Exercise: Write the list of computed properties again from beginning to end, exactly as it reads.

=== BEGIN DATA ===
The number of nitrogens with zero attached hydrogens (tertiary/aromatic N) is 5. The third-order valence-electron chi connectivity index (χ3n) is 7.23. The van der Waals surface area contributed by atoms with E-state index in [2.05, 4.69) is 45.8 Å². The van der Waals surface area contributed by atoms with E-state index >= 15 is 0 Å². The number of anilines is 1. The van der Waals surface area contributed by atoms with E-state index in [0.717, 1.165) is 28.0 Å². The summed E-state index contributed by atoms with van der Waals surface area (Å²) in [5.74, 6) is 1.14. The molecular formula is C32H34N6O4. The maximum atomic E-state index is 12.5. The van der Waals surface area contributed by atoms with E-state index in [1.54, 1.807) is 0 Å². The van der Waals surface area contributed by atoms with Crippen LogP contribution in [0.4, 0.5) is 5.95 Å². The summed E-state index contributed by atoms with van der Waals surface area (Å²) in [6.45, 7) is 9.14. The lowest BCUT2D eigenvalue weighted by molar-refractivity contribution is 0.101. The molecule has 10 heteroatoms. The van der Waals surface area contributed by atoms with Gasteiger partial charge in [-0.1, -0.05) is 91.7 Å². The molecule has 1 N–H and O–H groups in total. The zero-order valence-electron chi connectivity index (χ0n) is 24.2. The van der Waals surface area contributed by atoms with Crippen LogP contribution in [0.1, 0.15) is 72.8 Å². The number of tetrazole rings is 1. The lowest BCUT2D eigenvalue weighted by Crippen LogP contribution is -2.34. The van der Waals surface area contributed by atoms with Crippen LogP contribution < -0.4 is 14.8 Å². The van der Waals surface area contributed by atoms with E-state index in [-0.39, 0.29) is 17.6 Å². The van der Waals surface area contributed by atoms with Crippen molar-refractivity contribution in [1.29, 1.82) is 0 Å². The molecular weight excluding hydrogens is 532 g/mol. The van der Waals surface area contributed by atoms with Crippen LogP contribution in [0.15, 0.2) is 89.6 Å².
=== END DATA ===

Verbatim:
The number of nitrogens with zero attached hydrogens (tertiary/aromatic N) is 5. The third-order valence-electron chi connectivity index (χ3n) is 7.23. The van der Waals surface area contributed by atoms with E-state index in [2.05, 4.69) is 45.8 Å². The van der Waals surface area contributed by atoms with E-state index >= 15 is 0 Å². The number of anilines is 1. The van der Waals surface area contributed by atoms with E-state index in [0.717, 1.165) is 28.0 Å². The summed E-state index contributed by atoms with van der Waals surface area (Å²) in [5.74, 6) is 1.14. The molecular formula is C32H34N6O4. The maximum atomic E-state index is 12.5. The van der Waals surface area contributed by atoms with E-state index in [1.54, 1.807) is 0 Å². The van der Waals surface area contributed by atoms with Crippen LogP contribution in [0.4, 0.5) is 5.95 Å². The summed E-state index contributed by atoms with van der Waals surface area (Å²) in [6.45, 7) is 9.14. The lowest BCUT2D eigenvalue weighted by molar-refractivity contribution is 0.101. The molecule has 10 heteroatoms. The van der Waals surface area contributed by atoms with Gasteiger partial charge in [-0.1, -0.05) is 91.7 Å². The molecule has 1 N–H and O–H groups in total. The zero-order valence-electron chi connectivity index (χ0n) is 24.2. The van der Waals surface area contributed by atoms with Crippen LogP contribution in [0.1, 0.15) is 72.8 Å². The number of tetrazole rings is 1. The lowest BCUT2D eigenvalue weighted by Crippen LogP contribution is -2.34. The van der Waals surface area contributed by atoms with Crippen LogP contribution < -0.4 is 14.8 Å². The van der Waals surface area contributed by atoms with E-state index in [-0.39, 0.29) is 17.6 Å². The van der Waals surface area contributed by atoms with Crippen molar-refractivity contribution in [1.29, 1.82) is 0 Å². The molecular weight excluding hydrogens is 532 g/mol. The van der Waals surface area contributed by atoms with Crippen LogP contribution in [0.15, 0.2) is 89.6 Å².